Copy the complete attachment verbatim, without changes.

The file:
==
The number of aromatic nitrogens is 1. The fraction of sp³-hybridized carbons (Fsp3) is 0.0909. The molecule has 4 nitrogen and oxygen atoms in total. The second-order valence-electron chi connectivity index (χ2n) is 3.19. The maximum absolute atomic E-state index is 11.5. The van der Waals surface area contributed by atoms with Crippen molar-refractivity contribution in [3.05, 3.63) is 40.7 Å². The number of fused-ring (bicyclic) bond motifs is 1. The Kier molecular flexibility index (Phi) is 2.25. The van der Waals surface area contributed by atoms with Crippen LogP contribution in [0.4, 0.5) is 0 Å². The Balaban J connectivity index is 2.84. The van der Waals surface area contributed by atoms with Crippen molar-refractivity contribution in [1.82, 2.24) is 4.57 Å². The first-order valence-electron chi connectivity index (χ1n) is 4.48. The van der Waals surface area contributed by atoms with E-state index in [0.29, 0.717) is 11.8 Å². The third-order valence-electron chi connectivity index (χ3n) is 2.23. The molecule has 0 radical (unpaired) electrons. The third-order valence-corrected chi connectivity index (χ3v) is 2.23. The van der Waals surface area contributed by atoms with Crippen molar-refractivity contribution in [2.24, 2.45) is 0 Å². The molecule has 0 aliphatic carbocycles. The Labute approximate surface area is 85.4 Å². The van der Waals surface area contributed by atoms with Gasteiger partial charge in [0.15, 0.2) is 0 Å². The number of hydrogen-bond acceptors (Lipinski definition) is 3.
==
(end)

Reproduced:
The number of aromatic nitrogens is 1. The fraction of sp³-hybridized carbons (Fsp3) is 0.0909. The molecule has 4 nitrogen and oxygen atoms in total. The second-order valence-electron chi connectivity index (χ2n) is 3.19. The maximum absolute atomic E-state index is 11.5. The van der Waals surface area contributed by atoms with Crippen molar-refractivity contribution in [3.05, 3.63) is 40.7 Å². The number of fused-ring (bicyclic) bond motifs is 1. The Kier molecular flexibility index (Phi) is 2.25. The van der Waals surface area contributed by atoms with Crippen LogP contribution in [0.4, 0.5) is 0 Å². The Balaban J connectivity index is 2.84. The van der Waals surface area contributed by atoms with Crippen molar-refractivity contribution in [1.82, 2.24) is 4.57 Å². The first-order valence-electron chi connectivity index (χ1n) is 4.48. The van der Waals surface area contributed by atoms with E-state index in [0.29, 0.717) is 11.8 Å². The third-order valence-electron chi connectivity index (χ3n) is 2.23. The molecule has 0 radical (unpaired) electrons. The third-order valence-corrected chi connectivity index (χ3v) is 2.23. The van der Waals surface area contributed by atoms with Crippen molar-refractivity contribution in [2.24, 2.45) is 0 Å². The molecule has 0 aliphatic carbocycles. The Labute approximate surface area is 85.4 Å². The van der Waals surface area contributed by atoms with Gasteiger partial charge in [0.15, 0.2) is 0 Å². The number of hydrogen-bond acceptors (Lipinski definition) is 3.